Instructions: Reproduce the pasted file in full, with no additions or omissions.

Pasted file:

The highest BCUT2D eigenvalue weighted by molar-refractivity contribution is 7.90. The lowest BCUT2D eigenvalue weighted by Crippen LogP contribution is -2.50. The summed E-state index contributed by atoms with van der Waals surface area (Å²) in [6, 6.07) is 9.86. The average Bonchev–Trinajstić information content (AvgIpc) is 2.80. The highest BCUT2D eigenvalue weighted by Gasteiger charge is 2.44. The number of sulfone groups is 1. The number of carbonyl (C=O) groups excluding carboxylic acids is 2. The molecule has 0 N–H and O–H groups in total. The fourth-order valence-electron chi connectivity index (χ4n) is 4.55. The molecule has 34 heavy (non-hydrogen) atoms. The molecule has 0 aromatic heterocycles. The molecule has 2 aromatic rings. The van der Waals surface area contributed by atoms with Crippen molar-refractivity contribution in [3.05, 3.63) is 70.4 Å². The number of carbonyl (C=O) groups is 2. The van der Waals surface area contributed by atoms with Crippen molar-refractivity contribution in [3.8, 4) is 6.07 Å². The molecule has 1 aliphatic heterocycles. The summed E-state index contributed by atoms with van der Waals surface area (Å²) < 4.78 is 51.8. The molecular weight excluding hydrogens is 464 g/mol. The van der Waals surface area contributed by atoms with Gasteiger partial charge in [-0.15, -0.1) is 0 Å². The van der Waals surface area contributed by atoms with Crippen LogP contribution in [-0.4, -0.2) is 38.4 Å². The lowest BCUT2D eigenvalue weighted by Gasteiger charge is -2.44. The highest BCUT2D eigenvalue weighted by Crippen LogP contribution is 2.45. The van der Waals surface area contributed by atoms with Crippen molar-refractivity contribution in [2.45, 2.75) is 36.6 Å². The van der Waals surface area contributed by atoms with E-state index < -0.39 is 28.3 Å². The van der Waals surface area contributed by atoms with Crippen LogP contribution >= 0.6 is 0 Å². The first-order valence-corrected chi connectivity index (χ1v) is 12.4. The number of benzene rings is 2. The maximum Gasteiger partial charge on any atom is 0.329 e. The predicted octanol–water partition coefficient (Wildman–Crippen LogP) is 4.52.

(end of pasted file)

The highest BCUT2D eigenvalue weighted by molar-refractivity contribution is 7.90. The lowest BCUT2D eigenvalue weighted by Crippen LogP contribution is -2.50. The summed E-state index contributed by atoms with van der Waals surface area (Å²) in [6, 6.07) is 9.86. The average Bonchev–Trinajstić information content (AvgIpc) is 2.80. The highest BCUT2D eigenvalue weighted by Gasteiger charge is 2.44. The number of sulfone groups is 1. The number of carbonyl (C=O) groups excluding carboxylic acids is 2. The molecule has 0 N–H and O–H groups in total. The fourth-order valence-electron chi connectivity index (χ4n) is 4.55. The molecule has 34 heavy (non-hydrogen) atoms. The molecule has 0 aromatic heterocycles. The molecule has 2 aromatic rings. The van der Waals surface area contributed by atoms with Crippen molar-refractivity contribution in [3.05, 3.63) is 70.4 Å². The number of carbonyl (C=O) groups is 2. The van der Waals surface area contributed by atoms with Crippen molar-refractivity contribution in [3.8, 4) is 6.07 Å². The molecule has 1 aliphatic heterocycles. The summed E-state index contributed by atoms with van der Waals surface area (Å²) < 4.78 is 51.8. The molecular weight excluding hydrogens is 464 g/mol. The van der Waals surface area contributed by atoms with Gasteiger partial charge in [-0.15, -0.1) is 0 Å². The van der Waals surface area contributed by atoms with Crippen LogP contribution in [-0.4, -0.2) is 38.4 Å². The lowest BCUT2D eigenvalue weighted by Gasteiger charge is -2.44. The highest BCUT2D eigenvalue weighted by Crippen LogP contribution is 2.45. The van der Waals surface area contributed by atoms with Crippen molar-refractivity contribution in [2.45, 2.75) is 36.6 Å². The van der Waals surface area contributed by atoms with E-state index < -0.39 is 28.3 Å². The van der Waals surface area contributed by atoms with Crippen LogP contribution >= 0.6 is 0 Å². The first-order valence-corrected chi connectivity index (χ1v) is 12.4. The number of benzene rings is 2. The maximum Gasteiger partial charge on any atom is 0.329 e. The predicted octanol–water partition coefficient (Wildman–Crippen LogP) is 4.52.